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What Works for Panic Attacks?

  • Asks ...

    I get panic attacks sometimes but my doctor says I do not have panic disorder. He recommended that I try biofeedback to learn to control my body at the onset of an attack and that by learning to relax my body as anxiety builds I’d be able to stop panic attacks before they really get started. Is biofeedback an effective treatment for panic? It sounds a little bit crazy, actually, but I will try anything that might work.

  • William Anderson Says ...
    William Anderson

    Panic attacks are episodes or "spells" of intense fear accompanied by a handful of uncomfortable symptoms like pounding heartbeat, sweating, trembling, nausea, dizziness, chest pain and more. It can feel like you're going crazy or dying. Your body goes out of control and there's nothing you can do about it.

    Actually, biofeedback training can be helpful in learning how to manage panic attacks. The feedback you get from the machines helps you to learn how to control body functions that you are not usually in control of. Like the training we engage in to play a musical instrument or potty train, we become aware of information coming to our senses that we have not paid attention to, and with practice, we can develop skill sets that we didn't have before the training. You can get control of body functions that you may have believed were beyond your control.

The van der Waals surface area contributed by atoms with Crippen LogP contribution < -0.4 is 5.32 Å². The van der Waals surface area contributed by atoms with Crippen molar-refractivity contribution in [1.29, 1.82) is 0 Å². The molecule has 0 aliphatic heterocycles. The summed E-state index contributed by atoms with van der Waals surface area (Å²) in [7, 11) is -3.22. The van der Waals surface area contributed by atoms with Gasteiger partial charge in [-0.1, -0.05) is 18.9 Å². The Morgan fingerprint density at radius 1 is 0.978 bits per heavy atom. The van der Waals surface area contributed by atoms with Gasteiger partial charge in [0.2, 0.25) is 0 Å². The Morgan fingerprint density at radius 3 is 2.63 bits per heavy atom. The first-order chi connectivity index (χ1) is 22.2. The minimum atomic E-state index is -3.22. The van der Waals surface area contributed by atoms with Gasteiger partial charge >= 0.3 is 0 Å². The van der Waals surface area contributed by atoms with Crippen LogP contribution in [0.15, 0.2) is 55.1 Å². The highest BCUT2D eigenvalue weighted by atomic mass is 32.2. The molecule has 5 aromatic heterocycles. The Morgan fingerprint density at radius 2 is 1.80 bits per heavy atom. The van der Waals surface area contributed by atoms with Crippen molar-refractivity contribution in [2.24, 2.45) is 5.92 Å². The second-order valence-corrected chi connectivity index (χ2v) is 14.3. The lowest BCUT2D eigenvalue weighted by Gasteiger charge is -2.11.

However, I am confused by your reference to panic attacks, your doctor saying you don't have a panic disorder, and then the doctor recommending biofeedback to learn how to control your body at the onset of an attack. It sounds like you are, in fact, having real panic attacks, not just times of being anxious. Otherwise, he would not be talking about controlling your body at the onset of an attack.  

    Make sure you have your condition diagnosed and treated by a doctor that specializes in treating anxiety disorders. That's a psychiatrist. Disorders that have panic attacks usually are best treated with both behavior therapy and medications, at least until you eliminate the occurences of the panic attacks and learn how to manage things so you don't have them anymore.

    There is no mystery in modern psychiatry about how to successfully treat panic attacks and panic disorder. It's very treatable. Make sure you are looking into all available treatments. It sounds like you have only begun to learn about what you are having. With a little diligence, you'll have this problem well managed.  

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